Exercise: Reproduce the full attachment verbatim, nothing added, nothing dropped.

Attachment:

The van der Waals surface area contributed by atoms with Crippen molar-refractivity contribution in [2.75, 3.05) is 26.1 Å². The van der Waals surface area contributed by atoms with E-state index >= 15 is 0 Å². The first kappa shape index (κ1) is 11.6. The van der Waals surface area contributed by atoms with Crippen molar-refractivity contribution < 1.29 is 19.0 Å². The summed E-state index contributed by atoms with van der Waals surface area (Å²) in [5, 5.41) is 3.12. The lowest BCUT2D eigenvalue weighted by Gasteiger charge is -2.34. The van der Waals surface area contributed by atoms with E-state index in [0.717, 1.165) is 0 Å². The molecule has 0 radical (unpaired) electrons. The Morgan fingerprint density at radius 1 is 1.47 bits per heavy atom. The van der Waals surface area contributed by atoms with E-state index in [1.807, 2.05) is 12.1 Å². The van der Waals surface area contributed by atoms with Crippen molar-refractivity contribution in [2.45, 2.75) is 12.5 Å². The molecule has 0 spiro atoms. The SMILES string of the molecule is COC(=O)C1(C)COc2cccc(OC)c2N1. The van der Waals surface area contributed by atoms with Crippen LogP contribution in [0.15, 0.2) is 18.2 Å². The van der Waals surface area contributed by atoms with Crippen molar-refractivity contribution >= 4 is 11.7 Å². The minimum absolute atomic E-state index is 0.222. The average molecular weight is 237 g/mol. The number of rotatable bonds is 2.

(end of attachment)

The van der Waals surface area contributed by atoms with Crippen molar-refractivity contribution in [2.75, 3.05) is 26.1 Å². The van der Waals surface area contributed by atoms with E-state index >= 15 is 0 Å². The first kappa shape index (κ1) is 11.6. The van der Waals surface area contributed by atoms with Crippen molar-refractivity contribution < 1.29 is 19.0 Å². The summed E-state index contributed by atoms with van der Waals surface area (Å²) in [5, 5.41) is 3.12. The lowest BCUT2D eigenvalue weighted by Gasteiger charge is -2.34. The van der Waals surface area contributed by atoms with E-state index in [0.717, 1.165) is 0 Å². The molecule has 0 radical (unpaired) electrons. The Morgan fingerprint density at radius 1 is 1.47 bits per heavy atom. The van der Waals surface area contributed by atoms with E-state index in [1.807, 2.05) is 12.1 Å². The van der Waals surface area contributed by atoms with Crippen molar-refractivity contribution in [2.45, 2.75) is 12.5 Å². The molecule has 0 spiro atoms. The SMILES string of the molecule is COC(=O)C1(C)COc2cccc(OC)c2N1. The van der Waals surface area contributed by atoms with Crippen LogP contribution in [0.15, 0.2) is 18.2 Å². The van der Waals surface area contributed by atoms with Crippen molar-refractivity contribution >= 4 is 11.7 Å². The minimum absolute atomic E-state index is 0.222. The average molecular weight is 237 g/mol. The number of rotatable bonds is 2.